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What is the proper way to write the plural of a single letter? (another apostrophe question)

In the rosary, a Catholic sacramental composed of prayer beads, there is a short prayer concluding each decade called "Glory Be" ("Glory be to the Father, Son and Holy Spirit...").

Would the plural be Glory Bes or Glory Be's?

Likewise, do you say 10 Hail Marys?

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marked as duplicate by Andrew Leach, Carlo_R., tchrist, MετάEd, Robusto Dec 14 '12 at 1:37

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There really isn't a simple rule for apostrophe plural's. As soon as a phrase becomes frozen into a single word, somebody wants to treat it as an indeclinable item like D or or , and uses an apostrophe plural on it. Usage, as we say, varies. –  John Lawler Dec 13 '12 at 16:28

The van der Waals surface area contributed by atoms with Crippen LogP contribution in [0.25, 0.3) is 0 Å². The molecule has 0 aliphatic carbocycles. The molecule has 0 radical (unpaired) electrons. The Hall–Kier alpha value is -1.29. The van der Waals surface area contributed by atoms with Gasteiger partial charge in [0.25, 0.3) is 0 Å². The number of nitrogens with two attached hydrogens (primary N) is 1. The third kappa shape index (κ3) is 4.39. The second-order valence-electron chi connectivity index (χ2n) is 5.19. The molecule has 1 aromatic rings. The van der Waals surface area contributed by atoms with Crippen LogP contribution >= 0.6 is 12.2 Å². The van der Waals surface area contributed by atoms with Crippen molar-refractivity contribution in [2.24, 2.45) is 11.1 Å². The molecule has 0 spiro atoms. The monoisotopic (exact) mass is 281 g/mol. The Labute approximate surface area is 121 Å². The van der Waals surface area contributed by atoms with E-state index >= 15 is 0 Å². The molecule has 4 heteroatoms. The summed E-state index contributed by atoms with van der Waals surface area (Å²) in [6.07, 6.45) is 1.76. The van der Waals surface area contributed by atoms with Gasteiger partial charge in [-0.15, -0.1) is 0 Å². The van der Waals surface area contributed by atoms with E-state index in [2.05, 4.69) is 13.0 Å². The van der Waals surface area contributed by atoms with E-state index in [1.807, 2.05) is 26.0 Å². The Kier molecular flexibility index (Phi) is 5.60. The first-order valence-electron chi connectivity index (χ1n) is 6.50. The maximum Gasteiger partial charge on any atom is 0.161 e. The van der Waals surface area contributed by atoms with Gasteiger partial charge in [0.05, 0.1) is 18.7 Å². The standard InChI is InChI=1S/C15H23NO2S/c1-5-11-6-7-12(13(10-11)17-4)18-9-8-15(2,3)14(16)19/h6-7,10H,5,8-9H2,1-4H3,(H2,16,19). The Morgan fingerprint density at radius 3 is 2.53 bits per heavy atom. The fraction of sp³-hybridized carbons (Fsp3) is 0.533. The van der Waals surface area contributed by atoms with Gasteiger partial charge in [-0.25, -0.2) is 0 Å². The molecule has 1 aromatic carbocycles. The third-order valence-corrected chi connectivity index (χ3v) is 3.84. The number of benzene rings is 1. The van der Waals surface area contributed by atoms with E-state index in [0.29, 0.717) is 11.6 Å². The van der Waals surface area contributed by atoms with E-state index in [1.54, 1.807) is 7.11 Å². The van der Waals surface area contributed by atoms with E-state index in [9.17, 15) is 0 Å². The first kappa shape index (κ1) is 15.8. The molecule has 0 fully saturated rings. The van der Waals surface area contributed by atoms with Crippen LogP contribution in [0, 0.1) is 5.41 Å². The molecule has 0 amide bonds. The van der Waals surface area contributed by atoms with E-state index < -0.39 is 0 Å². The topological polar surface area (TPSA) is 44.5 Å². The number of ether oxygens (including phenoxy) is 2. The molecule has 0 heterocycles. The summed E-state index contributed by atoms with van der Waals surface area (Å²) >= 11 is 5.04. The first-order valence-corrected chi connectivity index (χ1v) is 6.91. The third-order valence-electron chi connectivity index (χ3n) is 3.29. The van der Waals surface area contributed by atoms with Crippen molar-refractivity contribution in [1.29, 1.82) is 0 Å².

@Andrew Leach: Pardon? –  Edwin Ashworth Dec 13 '12 at 17:40
    
To the two people who voted to close this as "Not Constructive", I respectfully suggest that you re-read the definition of that reason, and then kindly explain in which universe this question could even remotely be considered to fit under that definition. Really. –  Marthaª Dec 13 '12 at 21:49
    
I bet somebody calls that an adverb. –  Edwin Ashworth Dec 13 '12 at 23:41

1 Answer 1

At http://grammar.ccc.commnet.edu/grammar/plurals.htm under 'Plurals and Apostrophes' is given the claimed rule 'to form the plural of a word-as-a-word, put the word cited in italics and add 's in non-italics'. This would lead to 10 Glory Be's and 7 Hail Mary's. Assuming that the use of excerpt-as-a-title is considered a close enough modelling of the use of word-as-a-word.

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